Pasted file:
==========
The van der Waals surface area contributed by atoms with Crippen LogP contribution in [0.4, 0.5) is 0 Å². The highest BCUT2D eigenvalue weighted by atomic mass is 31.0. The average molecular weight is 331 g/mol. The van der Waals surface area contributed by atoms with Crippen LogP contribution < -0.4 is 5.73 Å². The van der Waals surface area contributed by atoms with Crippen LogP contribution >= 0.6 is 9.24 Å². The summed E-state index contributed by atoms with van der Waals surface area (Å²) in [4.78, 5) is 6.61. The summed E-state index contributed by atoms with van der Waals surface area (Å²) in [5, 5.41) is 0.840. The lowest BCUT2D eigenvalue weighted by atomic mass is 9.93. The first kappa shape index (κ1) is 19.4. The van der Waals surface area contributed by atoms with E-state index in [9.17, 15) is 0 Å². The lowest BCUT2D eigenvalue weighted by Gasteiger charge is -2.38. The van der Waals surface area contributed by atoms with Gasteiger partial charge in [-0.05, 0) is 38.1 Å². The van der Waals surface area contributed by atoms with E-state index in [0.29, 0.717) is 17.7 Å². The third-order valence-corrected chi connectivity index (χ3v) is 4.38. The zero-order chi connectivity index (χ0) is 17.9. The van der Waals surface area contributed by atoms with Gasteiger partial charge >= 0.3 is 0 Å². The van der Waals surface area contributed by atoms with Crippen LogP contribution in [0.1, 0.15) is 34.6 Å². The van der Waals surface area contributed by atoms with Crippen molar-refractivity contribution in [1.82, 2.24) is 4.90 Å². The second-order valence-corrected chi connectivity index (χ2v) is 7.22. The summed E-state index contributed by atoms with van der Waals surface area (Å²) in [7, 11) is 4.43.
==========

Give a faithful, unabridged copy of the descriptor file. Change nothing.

The van der Waals surface area contributed by atoms with Crippen LogP contribution in [0.4, 0.5) is 0 Å². The highest BCUT2D eigenvalue weighted by atomic mass is 31.0. The average molecular weight is 331 g/mol. The van der Waals surface area contributed by atoms with Crippen LogP contribution < -0.4 is 5.73 Å². The van der Waals surface area contributed by atoms with Crippen LogP contribution >= 0.6 is 9.24 Å². The summed E-state index contributed by atoms with van der Waals surface area (Å²) in [4.78, 5) is 6.61. The summed E-state index contributed by atoms with van der Waals surface area (Å²) in [5, 5.41) is 0.840. The lowest BCUT2D eigenvalue weighted by atomic mass is 9.93. The first kappa shape index (κ1) is 19.4. The van der Waals surface area contributed by atoms with E-state index in [9.17, 15) is 0 Å². The lowest BCUT2D eigenvalue weighted by Gasteiger charge is -2.38. The van der Waals surface area contributed by atoms with Gasteiger partial charge in [-0.05, 0) is 38.1 Å². The van der Waals surface area contributed by atoms with E-state index in [0.29, 0.717) is 17.7 Å². The third-order valence-corrected chi connectivity index (χ3v) is 4.38. The zero-order chi connectivity index (χ0) is 17.9. The van der Waals surface area contributed by atoms with Gasteiger partial charge >= 0.3 is 0 Å². The van der Waals surface area contributed by atoms with Crippen LogP contribution in [0.1, 0.15) is 34.6 Å². The van der Waals surface area contributed by atoms with Crippen molar-refractivity contribution in [1.82, 2.24) is 4.90 Å². The second-order valence-corrected chi connectivity index (χ2v) is 7.22. The summed E-state index contributed by atoms with van der Waals surface area (Å²) in [7, 11) is 4.43.